It’s been an interesting week (or was it a month?) of Facebook related news and as I’ve been critical about Facebook in the past year since the election, it’s nice to see that change is coming. Even more so, it’s commendable to see Facebook move from its “the idea that fake news on Facebook influenced the election in any way is a pretty crazy idea” denial and to an awareness and admission of the monster they have created. To be fair, I haven’t seen other businesses, tech or otherwise, even come close to admitting something that detrimental to their business. However, it’s not all rainbows. Facebook seems to have taken two steps forward, but also one step back. Let’s start with the positive:
Step forward number one: admitting that Facebook may be bad for users mental health.
Back in December, Facebook admitted something that critics and academics have been saying for a long time “Spending Time on Social Media Bad for Us.” In a separate post, Mark Zuckerberg said he would try to refocus the newsfeed on “One of our big focus areas for 2018 is making sure the time we all spend on Facebook is time well spent” and that he’s “changing the goal I give our product teams from focusing on helping you find relevant content to helping you have more meaningful social interactions.” Now, meaningful social interactions is a fine goal but it’s one that seems to contradict Facebook’s business goal, where the metric is engagement and the goal is to keep users on the site for as long as possible so that they can see more finely-targeted ads.
Spending less time on social media may be good for humanity but not so good for Facebook’s bottom line. This is why I admire this post. It’s extremely difficult as a successful business to admit that it harms humanity. Cigarette companies were forced to do so, big sugar hasn’t done so, and big soda is fighting it every step of the way. This isn’t and has never been a business norm so it’s refreshing that Facebook is going past denial and trying to do better.
Joe Edelman wrote two very interesting posts addressing this change. The first on what meaningful social interaction can mean online and a second that outlined possible ways to improve the experience and to actually promote significant interactions, and why it will mean completely remaking Facebook to reflect those different values. It’s fascinating to read someone who has both the deep understanding of what meaningful social interactions really mean and how to apply those principles to a virtual space. I highly recommend both.
Step forward number two: admitting that Facebook is bad for democracy.
In another candid post, Samidh Chakrabarti, Product Manager of Civic Engagement, went through all the talking points that Facebook critics (including me) have been making about how Facebook encourages divisiveness and doesn’t do enough to either block fake news stories or promote legitimate ones. Side note: Sarah Frier has mentioned that the same team at Facebook is also responsible for international work with “world leaders, some of whom use it against their citizens.”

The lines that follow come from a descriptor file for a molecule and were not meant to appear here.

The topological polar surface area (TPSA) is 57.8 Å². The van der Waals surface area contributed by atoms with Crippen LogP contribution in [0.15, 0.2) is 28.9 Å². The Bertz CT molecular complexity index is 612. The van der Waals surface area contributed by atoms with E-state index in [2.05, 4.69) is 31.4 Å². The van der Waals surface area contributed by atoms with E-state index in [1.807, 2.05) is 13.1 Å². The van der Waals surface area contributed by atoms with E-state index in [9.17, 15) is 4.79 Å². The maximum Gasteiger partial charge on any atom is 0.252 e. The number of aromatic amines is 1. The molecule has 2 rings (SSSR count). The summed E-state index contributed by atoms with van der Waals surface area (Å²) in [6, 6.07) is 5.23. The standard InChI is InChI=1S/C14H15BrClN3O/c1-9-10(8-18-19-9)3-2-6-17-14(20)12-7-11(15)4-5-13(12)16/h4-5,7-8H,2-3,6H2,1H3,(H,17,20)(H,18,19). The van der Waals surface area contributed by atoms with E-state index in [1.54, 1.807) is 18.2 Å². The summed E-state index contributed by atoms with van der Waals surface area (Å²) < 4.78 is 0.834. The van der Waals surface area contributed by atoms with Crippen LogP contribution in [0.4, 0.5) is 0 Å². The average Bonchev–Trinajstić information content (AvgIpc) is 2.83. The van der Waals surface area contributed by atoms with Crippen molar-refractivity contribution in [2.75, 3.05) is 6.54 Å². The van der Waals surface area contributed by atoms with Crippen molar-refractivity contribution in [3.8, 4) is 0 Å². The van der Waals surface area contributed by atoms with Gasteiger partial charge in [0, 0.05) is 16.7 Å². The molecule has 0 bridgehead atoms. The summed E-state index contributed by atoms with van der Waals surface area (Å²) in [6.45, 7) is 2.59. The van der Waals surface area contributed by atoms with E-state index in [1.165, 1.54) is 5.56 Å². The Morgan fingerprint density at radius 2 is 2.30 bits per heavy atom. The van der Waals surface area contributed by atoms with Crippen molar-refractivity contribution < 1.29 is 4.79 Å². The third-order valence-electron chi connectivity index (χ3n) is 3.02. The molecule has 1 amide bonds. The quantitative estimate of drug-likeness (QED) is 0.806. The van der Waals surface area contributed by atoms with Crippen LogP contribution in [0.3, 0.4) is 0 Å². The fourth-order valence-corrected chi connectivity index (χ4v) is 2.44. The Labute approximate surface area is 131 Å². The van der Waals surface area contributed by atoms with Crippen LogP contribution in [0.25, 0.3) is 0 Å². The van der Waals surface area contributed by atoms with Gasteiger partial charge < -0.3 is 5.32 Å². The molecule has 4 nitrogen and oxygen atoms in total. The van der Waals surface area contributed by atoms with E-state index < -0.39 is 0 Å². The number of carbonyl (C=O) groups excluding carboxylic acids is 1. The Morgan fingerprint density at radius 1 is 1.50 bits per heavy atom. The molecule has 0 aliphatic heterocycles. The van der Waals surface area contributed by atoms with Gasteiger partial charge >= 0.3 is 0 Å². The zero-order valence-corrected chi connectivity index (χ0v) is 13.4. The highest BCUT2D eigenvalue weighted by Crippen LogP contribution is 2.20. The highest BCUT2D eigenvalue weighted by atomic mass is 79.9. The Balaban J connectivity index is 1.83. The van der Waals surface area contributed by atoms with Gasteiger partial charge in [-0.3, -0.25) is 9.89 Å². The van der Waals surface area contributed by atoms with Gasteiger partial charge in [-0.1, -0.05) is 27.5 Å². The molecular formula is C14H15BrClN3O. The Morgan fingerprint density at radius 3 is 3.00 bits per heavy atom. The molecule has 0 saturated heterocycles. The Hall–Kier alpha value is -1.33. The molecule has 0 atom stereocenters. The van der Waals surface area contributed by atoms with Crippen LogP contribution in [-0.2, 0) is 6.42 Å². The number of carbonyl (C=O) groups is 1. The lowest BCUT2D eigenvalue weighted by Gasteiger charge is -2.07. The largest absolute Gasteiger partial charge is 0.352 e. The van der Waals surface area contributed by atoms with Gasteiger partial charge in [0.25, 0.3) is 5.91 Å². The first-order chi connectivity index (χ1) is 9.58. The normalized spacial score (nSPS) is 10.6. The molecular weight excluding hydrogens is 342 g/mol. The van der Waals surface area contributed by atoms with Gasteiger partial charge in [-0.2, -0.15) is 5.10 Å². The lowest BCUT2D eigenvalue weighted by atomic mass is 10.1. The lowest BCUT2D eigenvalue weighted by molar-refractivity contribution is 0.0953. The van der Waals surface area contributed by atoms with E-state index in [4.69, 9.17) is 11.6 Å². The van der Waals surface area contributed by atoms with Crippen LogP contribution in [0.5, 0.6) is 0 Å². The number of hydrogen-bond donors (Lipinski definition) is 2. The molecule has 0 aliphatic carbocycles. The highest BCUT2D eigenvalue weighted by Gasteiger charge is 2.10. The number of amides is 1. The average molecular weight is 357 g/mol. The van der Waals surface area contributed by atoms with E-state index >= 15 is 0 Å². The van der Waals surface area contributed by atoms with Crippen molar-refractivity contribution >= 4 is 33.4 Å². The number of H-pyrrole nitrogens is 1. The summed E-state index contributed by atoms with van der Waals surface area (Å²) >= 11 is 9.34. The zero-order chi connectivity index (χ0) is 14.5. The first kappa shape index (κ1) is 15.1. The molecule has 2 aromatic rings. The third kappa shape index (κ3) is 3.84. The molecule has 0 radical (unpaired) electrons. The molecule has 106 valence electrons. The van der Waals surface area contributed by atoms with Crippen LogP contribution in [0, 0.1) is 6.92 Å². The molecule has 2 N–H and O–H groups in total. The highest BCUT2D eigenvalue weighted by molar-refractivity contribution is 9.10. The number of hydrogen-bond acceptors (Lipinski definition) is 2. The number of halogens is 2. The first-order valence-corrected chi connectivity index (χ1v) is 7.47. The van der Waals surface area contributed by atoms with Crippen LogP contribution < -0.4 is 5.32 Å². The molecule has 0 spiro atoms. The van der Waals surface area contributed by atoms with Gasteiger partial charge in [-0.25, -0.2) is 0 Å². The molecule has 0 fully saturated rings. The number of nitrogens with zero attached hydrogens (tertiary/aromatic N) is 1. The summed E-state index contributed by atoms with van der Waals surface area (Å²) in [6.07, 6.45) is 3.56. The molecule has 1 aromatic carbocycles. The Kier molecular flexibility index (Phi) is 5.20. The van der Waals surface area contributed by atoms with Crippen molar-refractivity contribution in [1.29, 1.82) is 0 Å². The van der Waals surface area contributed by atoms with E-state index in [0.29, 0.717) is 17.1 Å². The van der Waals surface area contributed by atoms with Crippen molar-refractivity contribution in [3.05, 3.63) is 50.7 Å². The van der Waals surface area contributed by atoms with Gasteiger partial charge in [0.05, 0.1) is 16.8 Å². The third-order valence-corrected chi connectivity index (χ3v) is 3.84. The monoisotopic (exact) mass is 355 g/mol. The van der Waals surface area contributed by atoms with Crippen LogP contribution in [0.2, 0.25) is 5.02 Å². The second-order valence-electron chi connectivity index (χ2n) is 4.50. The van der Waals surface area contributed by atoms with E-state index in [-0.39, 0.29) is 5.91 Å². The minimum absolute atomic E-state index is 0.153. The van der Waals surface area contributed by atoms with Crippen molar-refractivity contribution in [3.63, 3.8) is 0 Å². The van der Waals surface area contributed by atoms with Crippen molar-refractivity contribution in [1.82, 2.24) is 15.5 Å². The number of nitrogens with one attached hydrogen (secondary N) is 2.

In this article, the Washington Post takes an in-depth look into what happened a bit before and since the 2016 election to change Facebook’s mind. It was a long process and one mainly driven by Facebook’s employees.
The step back: using “the community” to judge the trustworthiness of news sources.
Facebook said last week that it would change its newsfeed algorithm (again) to prioritize “trustworthy” news sources and that it will let “the community” decide what are those are, with the goal of using that feedback to prioritize the newsfeed. Today it turns out that Facebook is doing that with a short, two-question survey:
- Do you recognize the following websites? (Yes/No)
- How much do you trust each of these domains? (Entirely/A lot/Somewhat/Barely/Not at all)
Will this simple, but lacking in nuance and impartiality, survey be the solution to rating trustworthiness? I doubt it. In the part of his post discussing false and misleading news items, Samidh Chakrabarti expressed awareness that anything Facebook does might not be enough. Said Mr Chakrabarti: “ Even with all these countermeasures, the battle will never end. Misinformation campaigns are not amateur operations. They are professionalized and constantly try to game the system. We will always have more work to do.”
While yes, there will always be work to do, maybe, given the extent of the problem and its far-reaching negative implications, it’s time to go beyond user-driven/community monitoring and machine learning and bring in actual, professional humans to be the editors. This may be Facebook’s intent in hiring “10,000 workers, including academics, subject matter experts and content moderators” – a team to understand and classify the content shared on Facebook. If that’s true, that, along with significant changes in the newsfeed, may lead to less fake and divisive posts shared which might lead to a better experience. While normally I’d end by saying that this will be interesting to follow, today I add to that the wish to see real change and results before more democratic institutions are harmed. Here’s to a better 2018.